Professor Ng says that more than half of respondents say they feel they are treated differently because of nationality. At the same time Canadians, whose multiculturalism is celebrated as part of the national identity, don’t see American-bashing as politically incorrect. That inconsistency goes back to geography and history, Ng suggests. “We always define ourselves by what the Americans are not.”
Testing the limits of US-Canadian friendship?
Michael Byers, who holds the Canada Research Chair in Global Politics and International Law at the University of British Columbia, says Canada over the years has moved further away from the US, particularly over culture war issues from guns to gay marriage. Today that is no clearer than at the top, where Trudeau has come to symbolize the liberal world order and Trump the populism nipping at its edges. He says those trends continue – but they aren’t necessarily anti-American in nature, and the vast majority of Canadians distinguish between the administration and the American population.
“Canadians are very concerned by how [Trump] has turned a very positive bi-national relationship into a hard-nose bargaining game,” Mr. Byers says. “Trump will cause a greater degree of divergence, and that certainly has Canadians pulling together. Not against the United States, but against the Trump administration.”
Not all sound such an optimistic note for the future of the relationship. In a commentary in The Globe and Mail, Laura Dawson, the director of the Canada Institute at the Wilson Center in Washington, recalls the words of former Prime Minister Jean Chrétien days after 9/11, when he declared that Canada would stand behind the US because the friendship has no limit.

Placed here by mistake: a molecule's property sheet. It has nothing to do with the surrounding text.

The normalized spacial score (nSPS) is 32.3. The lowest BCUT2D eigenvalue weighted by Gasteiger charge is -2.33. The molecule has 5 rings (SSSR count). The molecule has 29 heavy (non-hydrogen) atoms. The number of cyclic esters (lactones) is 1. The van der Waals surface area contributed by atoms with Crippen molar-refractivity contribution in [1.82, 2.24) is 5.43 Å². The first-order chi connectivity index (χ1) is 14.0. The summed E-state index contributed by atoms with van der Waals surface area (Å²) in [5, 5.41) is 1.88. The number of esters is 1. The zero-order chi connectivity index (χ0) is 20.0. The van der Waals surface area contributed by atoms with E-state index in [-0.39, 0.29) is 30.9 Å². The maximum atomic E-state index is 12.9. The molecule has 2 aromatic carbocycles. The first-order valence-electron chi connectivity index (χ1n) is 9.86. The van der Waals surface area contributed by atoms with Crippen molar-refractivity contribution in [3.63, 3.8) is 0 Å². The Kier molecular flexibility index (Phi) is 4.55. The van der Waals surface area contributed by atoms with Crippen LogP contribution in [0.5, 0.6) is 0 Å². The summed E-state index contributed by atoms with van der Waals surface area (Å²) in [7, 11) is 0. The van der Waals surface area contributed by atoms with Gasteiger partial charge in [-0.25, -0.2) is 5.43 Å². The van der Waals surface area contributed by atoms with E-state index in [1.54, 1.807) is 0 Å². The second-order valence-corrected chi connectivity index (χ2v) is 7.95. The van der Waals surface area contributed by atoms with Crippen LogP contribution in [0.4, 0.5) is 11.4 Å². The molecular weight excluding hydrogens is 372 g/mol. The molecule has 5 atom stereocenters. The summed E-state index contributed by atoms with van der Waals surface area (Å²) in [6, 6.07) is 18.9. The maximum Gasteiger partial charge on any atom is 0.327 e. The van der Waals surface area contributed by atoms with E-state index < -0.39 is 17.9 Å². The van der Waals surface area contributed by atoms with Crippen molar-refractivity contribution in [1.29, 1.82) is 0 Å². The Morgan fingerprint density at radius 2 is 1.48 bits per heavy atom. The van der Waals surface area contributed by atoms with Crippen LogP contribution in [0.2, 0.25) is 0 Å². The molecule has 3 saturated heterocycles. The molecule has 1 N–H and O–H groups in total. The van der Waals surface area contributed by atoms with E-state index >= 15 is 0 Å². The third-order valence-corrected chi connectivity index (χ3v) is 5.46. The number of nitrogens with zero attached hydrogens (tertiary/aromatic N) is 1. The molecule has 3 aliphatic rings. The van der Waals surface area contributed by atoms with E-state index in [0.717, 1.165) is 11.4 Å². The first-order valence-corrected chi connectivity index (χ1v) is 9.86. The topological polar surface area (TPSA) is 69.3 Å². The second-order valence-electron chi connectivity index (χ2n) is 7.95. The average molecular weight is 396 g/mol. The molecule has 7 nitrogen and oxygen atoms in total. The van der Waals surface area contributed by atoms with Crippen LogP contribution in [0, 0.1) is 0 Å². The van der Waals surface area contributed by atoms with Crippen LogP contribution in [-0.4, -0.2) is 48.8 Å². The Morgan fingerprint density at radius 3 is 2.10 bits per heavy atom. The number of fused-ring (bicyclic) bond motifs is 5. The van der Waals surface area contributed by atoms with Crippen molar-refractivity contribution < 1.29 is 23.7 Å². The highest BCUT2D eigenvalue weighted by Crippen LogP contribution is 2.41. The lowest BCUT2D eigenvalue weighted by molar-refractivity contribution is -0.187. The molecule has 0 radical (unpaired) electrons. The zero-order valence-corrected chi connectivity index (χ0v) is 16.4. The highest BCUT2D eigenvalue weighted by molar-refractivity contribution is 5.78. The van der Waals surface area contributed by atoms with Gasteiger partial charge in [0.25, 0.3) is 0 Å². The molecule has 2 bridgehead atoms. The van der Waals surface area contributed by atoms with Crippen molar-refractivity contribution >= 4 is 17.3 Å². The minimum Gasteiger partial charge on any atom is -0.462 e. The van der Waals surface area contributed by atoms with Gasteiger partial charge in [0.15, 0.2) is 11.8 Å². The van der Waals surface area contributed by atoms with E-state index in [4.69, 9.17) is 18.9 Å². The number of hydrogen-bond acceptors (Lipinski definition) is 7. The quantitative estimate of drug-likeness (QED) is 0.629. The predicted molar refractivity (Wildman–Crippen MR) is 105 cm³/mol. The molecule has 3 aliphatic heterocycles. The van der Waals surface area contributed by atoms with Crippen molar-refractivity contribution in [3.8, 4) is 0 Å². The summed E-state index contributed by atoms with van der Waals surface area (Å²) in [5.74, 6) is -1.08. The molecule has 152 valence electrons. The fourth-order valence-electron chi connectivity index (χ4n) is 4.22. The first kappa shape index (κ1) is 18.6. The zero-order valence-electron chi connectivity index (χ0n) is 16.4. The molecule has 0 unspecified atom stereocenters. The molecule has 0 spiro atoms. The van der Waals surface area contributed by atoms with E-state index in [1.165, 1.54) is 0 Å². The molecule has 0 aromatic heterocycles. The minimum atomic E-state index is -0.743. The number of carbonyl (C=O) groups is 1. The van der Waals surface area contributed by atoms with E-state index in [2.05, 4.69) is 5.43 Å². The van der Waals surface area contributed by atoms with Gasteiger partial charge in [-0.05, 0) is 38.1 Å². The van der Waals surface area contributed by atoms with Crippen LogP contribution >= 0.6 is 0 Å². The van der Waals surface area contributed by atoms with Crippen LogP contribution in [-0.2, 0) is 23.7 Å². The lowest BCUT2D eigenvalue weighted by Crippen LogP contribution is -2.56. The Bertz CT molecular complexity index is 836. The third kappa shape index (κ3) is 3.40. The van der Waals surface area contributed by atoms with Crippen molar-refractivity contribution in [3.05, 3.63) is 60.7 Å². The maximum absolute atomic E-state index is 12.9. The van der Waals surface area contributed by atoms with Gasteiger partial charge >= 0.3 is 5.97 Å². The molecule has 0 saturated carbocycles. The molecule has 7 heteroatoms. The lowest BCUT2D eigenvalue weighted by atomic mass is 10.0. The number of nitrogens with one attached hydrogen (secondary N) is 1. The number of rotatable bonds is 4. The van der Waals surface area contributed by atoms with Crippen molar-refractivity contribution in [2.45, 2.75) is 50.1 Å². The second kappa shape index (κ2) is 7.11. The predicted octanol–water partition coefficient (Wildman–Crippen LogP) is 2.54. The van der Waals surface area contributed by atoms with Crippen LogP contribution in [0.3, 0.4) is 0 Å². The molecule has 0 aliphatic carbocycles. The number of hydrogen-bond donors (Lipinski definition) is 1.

“Or does it?” she asks in the piece. “Looking back on Sept. 14, 2001, I wonder whether Canadians will ever again feel that same sense of solidarity with the United States. Will our flags ever overlap as proudly and easily as they did then?”
Mr. Adams, of the Environics Institute, reaches back even further, to the oft-cited words of former President John F. Kennedy, who defined the Canadian-American alliance in Ottawa in 1961: “Geography has made us neighbors. History has made us friends. Economics has made us partners. And necessity has made us allies. Those whom nature hath so joined together, let no man put asunder. What unites us is far greater than what divides us.”
Many Canadians hope Kennedy’s words will endure the political disruption from Washington nearly 60 years later. But today they feel less an ally and more like “the little sister,” as Adams puts it. “We’ll feel badly, we might cry, but I don’t know what we can do. Our only authority is moral authority.”